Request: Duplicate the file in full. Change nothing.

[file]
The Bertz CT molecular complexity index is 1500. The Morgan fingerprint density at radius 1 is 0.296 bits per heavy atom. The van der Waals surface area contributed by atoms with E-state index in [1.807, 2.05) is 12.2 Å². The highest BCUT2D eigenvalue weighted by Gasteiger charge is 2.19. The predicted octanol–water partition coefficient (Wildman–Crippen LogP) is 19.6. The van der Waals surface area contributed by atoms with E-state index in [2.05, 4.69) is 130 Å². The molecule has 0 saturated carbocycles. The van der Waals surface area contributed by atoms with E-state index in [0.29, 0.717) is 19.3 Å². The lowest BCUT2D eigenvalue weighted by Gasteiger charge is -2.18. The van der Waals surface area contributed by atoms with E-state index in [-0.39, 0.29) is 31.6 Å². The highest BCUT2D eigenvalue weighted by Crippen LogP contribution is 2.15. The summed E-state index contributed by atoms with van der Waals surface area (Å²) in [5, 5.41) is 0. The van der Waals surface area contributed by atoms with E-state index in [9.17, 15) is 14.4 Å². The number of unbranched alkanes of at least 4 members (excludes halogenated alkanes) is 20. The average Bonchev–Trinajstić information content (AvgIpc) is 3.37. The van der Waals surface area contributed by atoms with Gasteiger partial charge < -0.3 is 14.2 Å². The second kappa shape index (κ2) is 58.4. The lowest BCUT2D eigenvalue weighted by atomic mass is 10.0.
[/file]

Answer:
The Bertz CT molecular complexity index is 1500. The Morgan fingerprint density at radius 1 is 0.296 bits per heavy atom. The van der Waals surface area contributed by atoms with E-state index in [1.807, 2.05) is 12.2 Å². The highest BCUT2D eigenvalue weighted by Gasteiger charge is 2.19. The predicted octanol–water partition coefficient (Wildman–Crippen LogP) is 19.6. The van der Waals surface area contributed by atoms with E-state index in [2.05, 4.69) is 130 Å². The molecule has 0 saturated carbocycles. The van der Waals surface area contributed by atoms with E-state index in [0.29, 0.717) is 19.3 Å². The lowest BCUT2D eigenvalue weighted by Gasteiger charge is -2.18. The van der Waals surface area contributed by atoms with E-state index in [-0.39, 0.29) is 31.6 Å². The highest BCUT2D eigenvalue weighted by Crippen LogP contribution is 2.15. The summed E-state index contributed by atoms with van der Waals surface area (Å²) in [5, 5.41) is 0. The van der Waals surface area contributed by atoms with E-state index in [9.17, 15) is 14.4 Å². The number of unbranched alkanes of at least 4 members (excludes halogenated alkanes) is 20. The average Bonchev–Trinajstić information content (AvgIpc) is 3.37. The van der Waals surface area contributed by atoms with Gasteiger partial charge < -0.3 is 14.2 Å². The second kappa shape index (κ2) is 58.4. The lowest BCUT2D eigenvalue weighted by atomic mass is 10.0.